Kessler says leads had to be stored on Rapid Start, the FBI's "primitive computer system that had been built to get around the disastrously flawed Automated Case Support System. Rapid Start soon became overloaded and would not take more data."


We had written this week how popular the name "Reagan" is becoming in this country - especially for girls.

Since then, we've heard from the parents of a dozen babies named Reagan, including Jeff Lungren, communications director for the House Judiciary Committee.

"Thought you might enjoy this picture of Reagan Maria Lungren, born Oct. 23, 2002," says the proud Capitol Hill aide.

David Wetzel, of Wichita, Kan., writes to say that his now 22-month-old son, Reagan, actually saved his daddy's life - not once, but twice.

"In January 2001, I was employed with a major financial-services firm when a career opportunity became available which would have relocated me and my wife to the World Trade Center in New York," says Wetzel.

In fact, the couple excitedly agreed to accept the position and relocate to Manhattan. But within 48 hours of their life-altering decision, Marietta Wetzel learned she was pregnant. After much thought, they decided to stay in Kansas.

Their child was due to be born in August 2001, and they decided on a name - Reagan, after the 40th president of the United States. Around that time, David Wetzel was advised of meetings he'd have to attend in both Trade Center towers in New York Sept. 10-14.

But Reagan was late, and when doctors set a Sept. 7 date to induce labor, David Wetzel canceled his trip. Finally, Reagan arrived, weighing in at 10 pounds, 13 ounces.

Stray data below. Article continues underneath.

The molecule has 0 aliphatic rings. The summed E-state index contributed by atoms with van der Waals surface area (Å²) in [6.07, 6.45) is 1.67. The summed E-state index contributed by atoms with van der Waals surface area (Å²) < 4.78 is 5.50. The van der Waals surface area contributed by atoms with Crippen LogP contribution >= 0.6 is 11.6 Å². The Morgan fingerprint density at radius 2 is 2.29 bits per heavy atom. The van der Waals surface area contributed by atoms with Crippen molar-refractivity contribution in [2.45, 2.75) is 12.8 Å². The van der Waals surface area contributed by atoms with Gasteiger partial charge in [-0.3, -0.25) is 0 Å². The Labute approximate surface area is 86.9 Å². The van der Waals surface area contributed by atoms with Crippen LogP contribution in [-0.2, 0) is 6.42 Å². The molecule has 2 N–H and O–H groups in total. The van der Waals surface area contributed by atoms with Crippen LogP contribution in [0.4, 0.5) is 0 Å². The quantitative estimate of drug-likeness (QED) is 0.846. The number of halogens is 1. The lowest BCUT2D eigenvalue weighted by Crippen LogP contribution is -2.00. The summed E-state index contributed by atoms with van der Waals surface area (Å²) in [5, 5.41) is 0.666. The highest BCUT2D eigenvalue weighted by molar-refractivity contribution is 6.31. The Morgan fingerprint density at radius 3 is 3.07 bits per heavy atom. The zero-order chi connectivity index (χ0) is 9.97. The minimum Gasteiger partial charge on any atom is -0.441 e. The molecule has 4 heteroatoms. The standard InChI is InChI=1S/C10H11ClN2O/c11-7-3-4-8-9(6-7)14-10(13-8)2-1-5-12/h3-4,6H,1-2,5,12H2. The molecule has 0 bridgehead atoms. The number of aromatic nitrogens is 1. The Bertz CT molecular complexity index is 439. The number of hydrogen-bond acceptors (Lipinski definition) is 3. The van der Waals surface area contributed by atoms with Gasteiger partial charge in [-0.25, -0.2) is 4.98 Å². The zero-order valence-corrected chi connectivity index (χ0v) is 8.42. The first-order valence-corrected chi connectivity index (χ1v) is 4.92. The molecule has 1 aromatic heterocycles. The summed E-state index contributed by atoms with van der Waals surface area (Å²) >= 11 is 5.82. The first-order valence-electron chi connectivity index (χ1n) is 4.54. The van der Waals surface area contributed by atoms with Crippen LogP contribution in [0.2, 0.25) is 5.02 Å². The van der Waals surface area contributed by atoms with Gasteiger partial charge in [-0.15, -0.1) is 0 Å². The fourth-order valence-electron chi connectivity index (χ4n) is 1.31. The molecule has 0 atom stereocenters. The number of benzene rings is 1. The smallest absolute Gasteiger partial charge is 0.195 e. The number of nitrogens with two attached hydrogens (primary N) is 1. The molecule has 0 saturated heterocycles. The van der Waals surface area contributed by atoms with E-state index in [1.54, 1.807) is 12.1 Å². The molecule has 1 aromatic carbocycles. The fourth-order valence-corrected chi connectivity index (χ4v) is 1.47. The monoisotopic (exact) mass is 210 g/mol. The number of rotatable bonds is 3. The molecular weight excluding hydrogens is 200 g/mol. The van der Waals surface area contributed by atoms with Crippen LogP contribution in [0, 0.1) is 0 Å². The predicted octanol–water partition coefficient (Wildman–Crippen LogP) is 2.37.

Late in the morning of Sept. 11, "after an astonishing lack of sleep," a bleary-eyed David Wetzel was awakened by his mother-in-law and told the tragic news.

"I was speechless," he said. "By this time, both towers were down, and I was immediately in tears. I had the usual litany of questions. Then it hit me. Twice in the last nine months, my son Reagan, who was only four days old, had kept me out of the Trade Center. Twice. What a blessing."


Before he was elected to the U.S. Senate in 1998, before he was elected to the U.S. House of Representatives in 1986, before he was appointed Republican leader of the Kentucky state Senate in 1979, and before he served as a city alderman in 1977, Sen. Jim Bunning threw baseballs for a living.

The Kentucky Republican and father of nine children spent 17 record-setting years as a major league baseball pitcher, primarily for the Detroit Tigers and Philadelphia Phillies. He was inducted into the Hall of Fame after becoming the second pitcher in history - Cy Young was the first - to record 1,000 strikeouts and 100 wins in both the National and American Leagues.

When he finally stepped down from the mound in 1971 he was No. 2 on the all-time strikeout list.

Now, this column has learned that one of the senator's most valued possessions from his baseball career - a signed baseball from the 1957 All-Star Game, in which he was the American League's starting and winning pitcher - has been stolen from his Capitol Hill office.

The baseball was autographed by almost the entire 1957 All-Star roster from both leagues - Mickey Mantle, Yogi Berra and Ted Williams among them.

The ball was snatched from Bunning's office sometime during the Fourth of July recess. It was displayed on a shelf in the senator's conference room, located on the third floor of the Senate Hart Office Building in Washington.

Brian Marren, vice president of acquisitions for the MastroNet Auctions in Chicago, told this column that the baseball easily could be worth $10,000.